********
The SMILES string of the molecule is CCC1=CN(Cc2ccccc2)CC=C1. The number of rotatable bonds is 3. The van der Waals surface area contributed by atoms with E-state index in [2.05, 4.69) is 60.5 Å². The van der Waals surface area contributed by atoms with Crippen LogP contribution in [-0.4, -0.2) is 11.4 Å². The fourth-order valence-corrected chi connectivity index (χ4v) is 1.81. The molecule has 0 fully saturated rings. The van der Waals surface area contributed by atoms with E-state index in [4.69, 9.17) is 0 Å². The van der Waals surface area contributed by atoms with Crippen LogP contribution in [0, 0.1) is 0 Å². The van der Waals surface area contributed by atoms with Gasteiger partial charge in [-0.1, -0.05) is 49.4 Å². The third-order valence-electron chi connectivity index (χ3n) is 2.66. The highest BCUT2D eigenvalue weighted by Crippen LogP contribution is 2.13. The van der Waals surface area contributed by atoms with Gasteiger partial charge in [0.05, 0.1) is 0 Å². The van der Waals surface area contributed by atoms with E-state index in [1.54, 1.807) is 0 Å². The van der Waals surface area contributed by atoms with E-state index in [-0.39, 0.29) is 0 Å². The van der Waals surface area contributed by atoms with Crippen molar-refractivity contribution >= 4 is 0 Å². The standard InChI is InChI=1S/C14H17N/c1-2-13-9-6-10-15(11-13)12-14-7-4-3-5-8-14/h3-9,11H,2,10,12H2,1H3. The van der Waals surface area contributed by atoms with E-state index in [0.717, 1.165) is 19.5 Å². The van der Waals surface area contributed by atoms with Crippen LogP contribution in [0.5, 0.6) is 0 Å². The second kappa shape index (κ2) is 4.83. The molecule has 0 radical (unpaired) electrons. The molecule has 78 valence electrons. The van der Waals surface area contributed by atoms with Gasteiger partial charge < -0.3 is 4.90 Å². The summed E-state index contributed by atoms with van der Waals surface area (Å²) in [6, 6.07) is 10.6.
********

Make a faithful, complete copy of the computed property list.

The SMILES string of the molecule is CCC1=CN(Cc2ccccc2)CC=C1. The number of rotatable bonds is 3. The van der Waals surface area contributed by atoms with E-state index in [2.05, 4.69) is 60.5 Å². The van der Waals surface area contributed by atoms with Crippen LogP contribution in [-0.4, -0.2) is 11.4 Å². The fourth-order valence-corrected chi connectivity index (χ4v) is 1.81. The molecule has 0 fully saturated rings. The van der Waals surface area contributed by atoms with E-state index in [4.69, 9.17) is 0 Å². The van der Waals surface area contributed by atoms with Crippen LogP contribution in [0, 0.1) is 0 Å². The van der Waals surface area contributed by atoms with Gasteiger partial charge in [-0.1, -0.05) is 49.4 Å². The third-order valence-electron chi connectivity index (χ3n) is 2.66. The highest BCUT2D eigenvalue weighted by Crippen LogP contribution is 2.13. The van der Waals surface area contributed by atoms with Gasteiger partial charge in [0.05, 0.1) is 0 Å². The van der Waals surface area contributed by atoms with E-state index in [1.54, 1.807) is 0 Å². The van der Waals surface area contributed by atoms with E-state index in [-0.39, 0.29) is 0 Å². The van der Waals surface area contributed by atoms with Crippen molar-refractivity contribution >= 4 is 0 Å². The standard InChI is InChI=1S/C14H17N/c1-2-13-9-6-10-15(11-13)12-14-7-4-3-5-8-14/h3-9,11H,2,10,12H2,1H3. The van der Waals surface area contributed by atoms with E-state index in [0.717, 1.165) is 19.5 Å². The van der Waals surface area contributed by atoms with Crippen LogP contribution in [0.5, 0.6) is 0 Å². The second kappa shape index (κ2) is 4.83. The molecule has 0 radical (unpaired) electrons. The molecule has 78 valence electrons. The van der Waals surface area contributed by atoms with Gasteiger partial charge < -0.3 is 4.90 Å². The summed E-state index contributed by atoms with van der Waals surface area (Å²) in [6, 6.07) is 10.6.